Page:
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CHEERS & JEERS: Maple Leafs fail to spook Capitals

The uniforms that the Toronto Maple Leafs wore for the Stadium Series game Saturday night at Navy-Marine Corps Memorial Stadium were ghostly and eerie but failed to spook the Washington Capitals who won the game 5-2. From left, Leo Komarov, Morgan Rielly and Tyler Bozak.
 (Twitter/MapleLeafs)
The uniforms that the Toronto Maple Leafs wore for the Stadium Series game Saturday night at Navy-Marine Corps Memorial Stadium were ghostly and eerie but failed to spook the Washington Capitals who won the game 5-2. From left, Leo Komarov, Morgan Rielly and Tyler Bozak. (Twitter/MapleLeafs) - The Guardian

It resembled a scene of white walker zombies from Game of Thrones more than an NHL game. (Twitter/Maple Leafs)

JEERS: To the Toronto Maple Leafs for the team’s bizarre selection of uniforms worn Saturday night at Navy-Marine Corps Memorial Stadium in Annapolis, Md. The NHL’s final outdoor game of the season had a naval theme and the Leafs tried their best to camouflage themselves by wearing predominately white uniforms which made them almost invisible on the ice - blending in with the ice, boards and uneven outdoor lighting. The Leafs presented themselves as ghostly images but it failed to rattle the Washington Capitals who downed Toronto 5-2 in a windswept match before 34,000 fans. It resembled a scene of white walker zombies from Game of Thrones more than an NHL game. The best shot of the night came from the U.S. Olympic gold medal winning men’s curling team which swept the game puck to the centre-ice dot on a curling stone to officially start the game.

CHEERS: To Claddagh Oyster House on Sydney Street in Charlottetown, for winning the WinterDine People’s Choice Menu for 2018. Chef Mitchell Jackson created three winning Winterdine menus, featuring offerings from both land and sea, which caught the favour of the dining public who voted online. WinterDine is a winter dining festival, which runs for three consecutive weekends in January and February. Participating restaurants offer a three-course menu, designed specifically for Winter Dine by some of Charlottetown’s top chefs, at either a $28 or $38 price per person. This year, 21 downtown Charlottetown restaurants participated.

JEERS: To the Wheatley River septic hauler who attempted to take the easy way out of a problem by illegally dumping his load on an area farmer’s field. The incident stems from August 2017, when a conservation officer responded to a complaint from a farmer after he discovered raw sewage had been dumped on one of his fields. A Wheatley River septage hauler has been charged with two counts under the Trespass to Property Act, two counts under the Environmental Protection Act related to disposal of septage, and one count under the Criminal Code of Canada related to damage to property. The affected field can’t be used to produce root crops for human consumption this season, resulting in a substantial loss to the farmer. The case will be before the courts later this month.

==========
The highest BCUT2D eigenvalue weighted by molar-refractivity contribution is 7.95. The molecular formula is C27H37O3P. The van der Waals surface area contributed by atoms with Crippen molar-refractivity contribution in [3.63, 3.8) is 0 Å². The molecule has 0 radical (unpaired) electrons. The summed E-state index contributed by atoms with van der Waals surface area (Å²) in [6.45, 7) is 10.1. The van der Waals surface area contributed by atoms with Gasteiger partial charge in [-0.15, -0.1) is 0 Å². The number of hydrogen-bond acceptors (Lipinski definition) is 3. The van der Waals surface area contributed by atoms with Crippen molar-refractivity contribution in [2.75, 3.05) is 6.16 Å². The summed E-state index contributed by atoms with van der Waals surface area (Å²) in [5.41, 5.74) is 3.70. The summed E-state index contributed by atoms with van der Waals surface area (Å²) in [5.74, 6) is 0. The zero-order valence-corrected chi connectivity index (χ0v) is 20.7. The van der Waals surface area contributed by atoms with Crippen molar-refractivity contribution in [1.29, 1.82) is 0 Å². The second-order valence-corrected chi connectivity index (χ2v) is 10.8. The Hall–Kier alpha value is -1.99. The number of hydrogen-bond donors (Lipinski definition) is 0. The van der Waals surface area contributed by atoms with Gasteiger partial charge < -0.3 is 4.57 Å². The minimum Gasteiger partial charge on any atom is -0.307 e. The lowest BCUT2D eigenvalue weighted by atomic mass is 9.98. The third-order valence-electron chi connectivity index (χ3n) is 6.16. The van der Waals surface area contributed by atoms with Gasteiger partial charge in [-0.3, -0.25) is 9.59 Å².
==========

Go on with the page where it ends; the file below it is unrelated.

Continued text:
CHEERS: To Derek MacEwen, P.E.I.’s finalist for Curling Canada’s Volunteer of the Year Award announced last week. Roger Smith of La Peche, Que. won the award as part of events leading up to the Tim Hortons Brier. Smith was instrumental in getting a new curling centre built in Chelsea, Que. Curling Canada’s 14 member associations submitted applications for the volunteer award, which was narrowed down seven finalists, including MacEwen who plays a key role publicizing P.E.I. curling events and results on social media and websites.

CHEERS: To Islander John Connolly who will star in ‘On The Road With Dutch Mason,’ when the show has its world premiere at the 2018 Charlottetown Festival at Confederation Centre on June 30. Connolly landed the starring role of Dutch Mason after auditions this winter. Artistic director Adam Brazier said it was a no-brainer to choose Connolly to play Dutch Mason because of his remarkable musical skills with and an authentic voice and appreciation for the blues. Connolly is looking forward to returning to the Festival after an eight-year break and couldn’t be more excited to play “The Prime Minister of the Blues.”

CHEERS: To the upset-minded UPEI Lady Panthers basketball team which lost to powerful Acadia 80-58 in Sunday’s AUS championship final in Halifax. The Lady Panthers, who finished strongly to end the regular season, had a surprising weekend. First, they overpowered UNB 76-70 to open tourney action Friday – led by AUS rookie-of-the-year Reese Baxendale with 30 points and Jenna Mae Ellsworth with 28. Saturday, UPEI upset defending champion Cape Breton in a gritty 78-73 win, again led by Baxendale’s 24 and Ellsworth with 18. Acadia proved too deep and strong in the final where Ellsworth again led UPEI with 21 points. Acadia, ranked #1 in Canada much of the season, heads next weekend to nationals.

JEERS: To federal Finance Minister Bill Morneau who raised false hopes for a long-awaited national pharmacare plan in Tuesday’s budget speech. The minister quickly backtracked the next day, saying the plan will only fill in the blanks not covered by present drug plans. It was one of the quickest flip-flops ever by this Liberal government. Canadians hope that a national task force appointed by Morneau will have the good sense to bring in a strong recommendation for full pharmacare coverage that the minister will be forced to accept.

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